Chestnut reviews first session in Alabama Legislature
Published 8:05 pm Friday, June 9, 2017
With his first legislative session behind him, newly elected District 67 Rep. Prince Chestnut learned a lot about how things work and don’t work in Montgomery.
Chestnut was elected in April and joined the legislature after being sworn in on April 25. While he didn’t get to go through an entire session, this one certainly left an impression on him.
“I would say that it was very contentious. It was drama filled. There were lines drawn,” Chestnut said. “It’s the specific choices to deal with the very controversial matters that kind of set it that way, and of course the most controversial being the redistricting.”
When Chestnut was sworn in, legislators were already in a heated debate about redrawing lines in 12 districts that were ruled unconstitutional by federal judges.
“We pretty much for a while seemed to be at a standstill when it came to those issues because while it didn’t really effect many of us who live in rural areas, it seemed like it was just a huge issue for the metropolitan areas throughout the state, specifically Birmingham and Jefferson County,” Chestnut said.
“That’s where the fight was, and that’s why we were spending until 11:59 at night many, many nights near the end.”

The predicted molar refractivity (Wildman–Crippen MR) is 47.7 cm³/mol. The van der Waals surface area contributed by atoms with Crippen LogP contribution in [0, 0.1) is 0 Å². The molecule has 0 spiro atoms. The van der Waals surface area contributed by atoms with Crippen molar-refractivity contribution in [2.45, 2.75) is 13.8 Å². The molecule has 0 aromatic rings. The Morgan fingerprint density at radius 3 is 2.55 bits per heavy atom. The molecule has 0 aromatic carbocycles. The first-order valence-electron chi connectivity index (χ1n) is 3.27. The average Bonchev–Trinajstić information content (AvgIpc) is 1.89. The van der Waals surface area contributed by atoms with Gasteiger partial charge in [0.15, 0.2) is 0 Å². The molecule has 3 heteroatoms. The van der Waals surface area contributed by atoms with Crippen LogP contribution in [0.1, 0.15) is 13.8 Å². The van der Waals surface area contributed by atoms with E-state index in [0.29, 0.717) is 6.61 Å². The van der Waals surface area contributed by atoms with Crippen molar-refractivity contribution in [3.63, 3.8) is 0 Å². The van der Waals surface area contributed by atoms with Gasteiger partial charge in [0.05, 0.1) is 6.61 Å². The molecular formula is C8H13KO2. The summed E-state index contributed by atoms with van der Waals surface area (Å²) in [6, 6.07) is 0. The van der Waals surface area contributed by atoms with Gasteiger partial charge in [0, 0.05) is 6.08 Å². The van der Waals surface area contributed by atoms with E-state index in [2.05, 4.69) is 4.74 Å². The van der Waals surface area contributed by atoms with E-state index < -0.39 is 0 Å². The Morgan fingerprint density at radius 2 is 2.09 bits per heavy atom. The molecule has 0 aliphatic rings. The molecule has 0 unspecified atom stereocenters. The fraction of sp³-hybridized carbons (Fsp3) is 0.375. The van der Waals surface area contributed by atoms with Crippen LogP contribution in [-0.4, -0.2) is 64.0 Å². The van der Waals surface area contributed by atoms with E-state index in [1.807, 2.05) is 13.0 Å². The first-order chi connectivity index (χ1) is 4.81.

New district lines passed, but they will go back before federal judges for approval.
Chestnut said one of issues that concerns him is legislators knowing what bills say, including law makers that sponsor them.
“Everything seemed to move so fast, and what I realized what probably concerns me the most is that some legislators who actually sponsor bills, I’m not sure if they actually read the bills they sponsor,” he said. “Everything seems like it’s about party lines. It just seems a bit tribal to me.”
Some of the legislation he was glad to see pass were bills regarding autism coverage for insurance companies, midwifery and crimes of moral turpitude.
Chestnut said he was disappointed a bill on childcare regulations requiring all childcare facilities that are government funded to be licensed by the Department of Human Resources did not pass.
He was also disappointed a proposed gasoline tax that would have greatly benefited roads in Dallas County died on the House floor.
Despite the controversy throughout the session, Chestnut said it was a valuable learning experience.
“I had legislators who had been there for decades that were telling me this is probably the worst it’s been since they’ve been there,” he said. “I’m optimistic, and I’m glad I’m there.”
There has been talk of a special session being called, but Gov. Kay Ivey has not called for one yet.
“We have a new governor, and I’m not exactly sure that she wants to take that chance of calling a special session unless she is pretty firm on the fact that whatever she calls the session for she will have the requisite number of votes to get it passes,” he said.
“From what I have been told, a special session is being considered to deal with the prison [construction] bill.”